Loved the game of Ash Riddell again this week. Not just what she did with the ball, but her intent when tackling was excellent, and it was her vision, spotting Jas Garner in the corridor that led to the Roos’ first goal.

You can laud the Roos’ accuracy all you like, but GWS shot themselves in the foot in this one. Costly misses to Hadeen Zreika (I’ll get to that) and Erin McKinnon from a combined 18 metres out in the second quarter was an absolute disaster.

Another absolute disaster – Pepa Randall’s hairstyle. Whoever gave her that advice… shame on you. Whoever cut her hair like that… don’t use it as an advertisement for your salon. It looked as though Mr Burns had started coaching and ordered her to trim those sideburns, hippie!

I know there’s a bit of a love affair between the media and Emma Kearney, but she has really started playing for free kicks. Or that’s what I am noticing, anyway. Leaning into tackles and dropping at the knees – saw it three times in this game. Not a great look. Anyway, she looks great when she collects the footy at half back. Her vision can open the game up for the Roos at times, and whilst I pointed out a negative above, her ability to influence a game simply cannot be denied.

Wonderful start to the telecast by Bob Murphy, getting the dual All-Australian ruck’s name wrong. Mia King, is it? No Bob… it’s Emma.

Now, the good and bad of Haneen Zreika – her contested mark to kick the Giants’ first goal was wonderful. She should have been easily beaten in that contest, but she read the ball better, out-positioned her opponent and took a nice one grab.

But the miss in the second quarter conjured memories of Tayla Harris fluffing one from the top of the square last season. If you have the opportunity to run all the way to the line and slam it through, do it.

It’d be interesting to see if her teammates are talking to her, because she could have walked to the goal line and toe-poked it over.

Quality work around the ground from Jenna Bruton. She looked a little out of sorts last week, and to see her perform collect 20 touches was a nice return to form.

Kaitlyn Ashmore went off the ground with a whack on the nose (accidental) but I reckon it did the team a favour. She just could not get a handle on the footy all game. Two touches in her time on the ground is probably a good representation of her impact.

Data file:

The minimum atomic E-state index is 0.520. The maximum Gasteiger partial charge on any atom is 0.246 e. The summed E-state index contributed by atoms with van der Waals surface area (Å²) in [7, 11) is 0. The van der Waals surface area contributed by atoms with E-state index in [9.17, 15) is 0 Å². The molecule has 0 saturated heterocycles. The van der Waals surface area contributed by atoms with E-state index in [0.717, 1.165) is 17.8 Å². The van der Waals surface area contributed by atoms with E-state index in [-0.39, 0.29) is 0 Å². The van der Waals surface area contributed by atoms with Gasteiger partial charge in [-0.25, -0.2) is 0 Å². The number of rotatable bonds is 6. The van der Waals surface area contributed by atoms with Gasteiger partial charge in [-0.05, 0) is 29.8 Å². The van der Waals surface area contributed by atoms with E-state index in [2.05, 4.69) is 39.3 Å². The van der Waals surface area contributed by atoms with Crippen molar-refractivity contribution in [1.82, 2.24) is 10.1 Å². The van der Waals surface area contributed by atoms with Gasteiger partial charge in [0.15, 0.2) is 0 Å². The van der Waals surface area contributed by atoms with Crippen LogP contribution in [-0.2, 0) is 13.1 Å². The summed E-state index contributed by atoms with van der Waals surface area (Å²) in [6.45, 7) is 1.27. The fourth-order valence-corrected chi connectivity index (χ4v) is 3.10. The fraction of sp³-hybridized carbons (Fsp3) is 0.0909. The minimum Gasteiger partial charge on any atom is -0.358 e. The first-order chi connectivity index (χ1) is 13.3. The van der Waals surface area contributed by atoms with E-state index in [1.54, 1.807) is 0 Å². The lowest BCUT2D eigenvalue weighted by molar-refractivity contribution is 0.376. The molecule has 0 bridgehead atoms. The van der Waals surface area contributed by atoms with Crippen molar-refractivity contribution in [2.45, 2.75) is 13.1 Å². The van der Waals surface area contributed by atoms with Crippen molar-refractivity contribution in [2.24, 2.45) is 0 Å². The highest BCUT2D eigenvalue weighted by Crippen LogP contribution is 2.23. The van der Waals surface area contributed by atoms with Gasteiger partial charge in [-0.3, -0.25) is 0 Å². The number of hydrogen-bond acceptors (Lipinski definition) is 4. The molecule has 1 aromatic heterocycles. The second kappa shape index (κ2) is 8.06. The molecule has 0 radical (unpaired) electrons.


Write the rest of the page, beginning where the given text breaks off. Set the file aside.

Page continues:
Jas Garner was close to best on in this one, but when I watch her, I always get the feeling she is in third gear. I really want to see her open it up one day.

Vivien Saad looked much improved in the ruck and around the ground, and Emma King was a threat up forward, but I didn’t like seeing her try to play from behind.

Alicia Eva can hold her head high – she fought it out, and the emergence of Lisa Steane would be something for GWS fans to take out of the contest.

Kate Gillespie-Jones – Mrs Mongrel’s  favourite player at the moment. “She has the best arms in AFLW.”

She then added “Maybe the best physique”. Praise, from Caesar.

A couple of others whose I enjoyed this weekend were Elle Bennetts, Rebecca Privitelli and Ellie Gavalas.



Sometimes I barrack for the underdogs, and in this case the underdogs, as they always are, were the Gold Coast Suns.

I don’t know what made me think that – these are both expansion teams and both looking for their first win in the competition, but when you look at one team and they have managed to lure Sabrina Frederick, Katie Brennan and Mon Conti, and the other has Leah Kaslar, you could be excused for thinking the Tigers had the star power to carry them to a win.

But it wasn’t to be.

Gold Coast got a significant lift from Hannah Dunn and Kate Surman, who were desperate at the footy in the hot conditions but remained cool in whatever crisis came their way. Dunn, in particular, was a continual thorn in the Tigers’ paws as she intercepted their forays forward and used the ball well.

Kaslar was tremendous, and was in the top handful of players in the game. Her desperation in the last quarter was inspirational as the Tigers pushed forward and the Suns defended.